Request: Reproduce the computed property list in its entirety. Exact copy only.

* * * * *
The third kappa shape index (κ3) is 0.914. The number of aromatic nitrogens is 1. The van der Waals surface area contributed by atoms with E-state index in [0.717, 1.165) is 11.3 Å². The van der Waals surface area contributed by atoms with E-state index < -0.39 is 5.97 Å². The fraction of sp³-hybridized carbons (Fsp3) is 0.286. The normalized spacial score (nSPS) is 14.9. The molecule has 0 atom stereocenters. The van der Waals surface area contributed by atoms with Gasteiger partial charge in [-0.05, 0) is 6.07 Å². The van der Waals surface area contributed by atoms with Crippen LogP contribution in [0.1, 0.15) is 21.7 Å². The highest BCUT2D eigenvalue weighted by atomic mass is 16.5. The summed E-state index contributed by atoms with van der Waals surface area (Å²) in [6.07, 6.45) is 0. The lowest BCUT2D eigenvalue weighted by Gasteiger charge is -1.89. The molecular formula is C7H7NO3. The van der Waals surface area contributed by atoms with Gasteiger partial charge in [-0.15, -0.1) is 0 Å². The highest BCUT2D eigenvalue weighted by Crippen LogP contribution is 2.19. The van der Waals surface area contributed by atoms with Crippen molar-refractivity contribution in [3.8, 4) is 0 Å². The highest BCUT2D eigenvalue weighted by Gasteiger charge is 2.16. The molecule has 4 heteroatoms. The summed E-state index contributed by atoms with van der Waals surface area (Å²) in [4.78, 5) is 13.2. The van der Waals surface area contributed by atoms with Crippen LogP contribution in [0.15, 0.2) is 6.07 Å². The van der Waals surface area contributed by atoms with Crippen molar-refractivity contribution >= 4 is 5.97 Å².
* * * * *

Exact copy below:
The third kappa shape index (κ3) is 0.914. The number of aromatic nitrogens is 1. The van der Waals surface area contributed by atoms with E-state index in [0.717, 1.165) is 11.3 Å². The van der Waals surface area contributed by atoms with E-state index < -0.39 is 5.97 Å². The fraction of sp³-hybridized carbons (Fsp3) is 0.286. The normalized spacial score (nSPS) is 14.9. The molecule has 0 atom stereocenters. The van der Waals surface area contributed by atoms with Gasteiger partial charge in [-0.05, 0) is 6.07 Å². The van der Waals surface area contributed by atoms with Crippen LogP contribution in [0.1, 0.15) is 21.7 Å². The highest BCUT2D eigenvalue weighted by atomic mass is 16.5. The summed E-state index contributed by atoms with van der Waals surface area (Å²) in [6.07, 6.45) is 0. The lowest BCUT2D eigenvalue weighted by Gasteiger charge is -1.89. The molecular formula is C7H7NO3. The van der Waals surface area contributed by atoms with Gasteiger partial charge in [-0.15, -0.1) is 0 Å². The highest BCUT2D eigenvalue weighted by Crippen LogP contribution is 2.19. The van der Waals surface area contributed by atoms with Crippen molar-refractivity contribution in [3.8, 4) is 0 Å². The highest BCUT2D eigenvalue weighted by Gasteiger charge is 2.16. The molecule has 4 heteroatoms. The summed E-state index contributed by atoms with van der Waals surface area (Å²) in [4.78, 5) is 13.2. The van der Waals surface area contributed by atoms with Crippen LogP contribution in [0.15, 0.2) is 6.07 Å². The van der Waals surface area contributed by atoms with Crippen molar-refractivity contribution >= 4 is 5.97 Å².